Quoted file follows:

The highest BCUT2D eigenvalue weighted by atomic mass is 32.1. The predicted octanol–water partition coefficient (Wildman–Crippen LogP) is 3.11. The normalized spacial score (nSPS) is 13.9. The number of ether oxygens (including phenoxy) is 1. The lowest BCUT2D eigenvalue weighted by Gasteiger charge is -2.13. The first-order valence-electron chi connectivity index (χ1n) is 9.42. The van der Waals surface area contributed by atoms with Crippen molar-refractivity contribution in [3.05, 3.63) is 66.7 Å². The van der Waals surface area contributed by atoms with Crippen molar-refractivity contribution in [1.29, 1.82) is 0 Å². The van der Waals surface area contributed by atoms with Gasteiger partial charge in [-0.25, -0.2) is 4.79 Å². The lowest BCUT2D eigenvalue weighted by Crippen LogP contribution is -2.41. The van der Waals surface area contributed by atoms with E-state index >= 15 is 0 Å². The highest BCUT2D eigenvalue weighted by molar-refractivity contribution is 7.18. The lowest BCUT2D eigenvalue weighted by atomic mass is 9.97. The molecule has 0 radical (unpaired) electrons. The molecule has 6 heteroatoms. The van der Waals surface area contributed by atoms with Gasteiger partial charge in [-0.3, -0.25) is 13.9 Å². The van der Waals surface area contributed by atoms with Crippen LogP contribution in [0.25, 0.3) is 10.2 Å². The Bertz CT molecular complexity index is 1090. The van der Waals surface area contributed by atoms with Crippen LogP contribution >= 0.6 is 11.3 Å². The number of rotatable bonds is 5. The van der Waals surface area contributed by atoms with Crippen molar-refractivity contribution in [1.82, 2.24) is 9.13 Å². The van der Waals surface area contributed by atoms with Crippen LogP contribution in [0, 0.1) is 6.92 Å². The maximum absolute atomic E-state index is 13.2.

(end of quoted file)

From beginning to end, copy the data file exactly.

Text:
The highest BCUT2D eigenvalue weighted by atomic mass is 32.1. The predicted octanol–water partition coefficient (Wildman–Crippen LogP) is 3.11. The normalized spacial score (nSPS) is 13.9. The number of ether oxygens (including phenoxy) is 1. The lowest BCUT2D eigenvalue weighted by Gasteiger charge is -2.13. The first-order valence-electron chi connectivity index (χ1n) is 9.42. The van der Waals surface area contributed by atoms with Crippen molar-refractivity contribution in [3.05, 3.63) is 66.7 Å². The van der Waals surface area contributed by atoms with Crippen molar-refractivity contribution in [1.29, 1.82) is 0 Å². The van der Waals surface area contributed by atoms with Gasteiger partial charge in [-0.25, -0.2) is 4.79 Å². The lowest BCUT2D eigenvalue weighted by Crippen LogP contribution is -2.41. The van der Waals surface area contributed by atoms with E-state index >= 15 is 0 Å². The highest BCUT2D eigenvalue weighted by molar-refractivity contribution is 7.18. The lowest BCUT2D eigenvalue weighted by atomic mass is 9.97. The molecule has 0 radical (unpaired) electrons. The molecule has 6 heteroatoms. The van der Waals surface area contributed by atoms with Gasteiger partial charge in [-0.3, -0.25) is 13.9 Å². The van der Waals surface area contributed by atoms with Crippen LogP contribution in [0.25, 0.3) is 10.2 Å². The Bertz CT molecular complexity index is 1090. The van der Waals surface area contributed by atoms with Crippen LogP contribution >= 0.6 is 11.3 Å². The number of rotatable bonds is 5. The van der Waals surface area contributed by atoms with Crippen molar-refractivity contribution in [1.82, 2.24) is 9.13 Å². The van der Waals surface area contributed by atoms with Crippen LogP contribution in [0, 0.1) is 6.92 Å². The maximum absolute atomic E-state index is 13.2.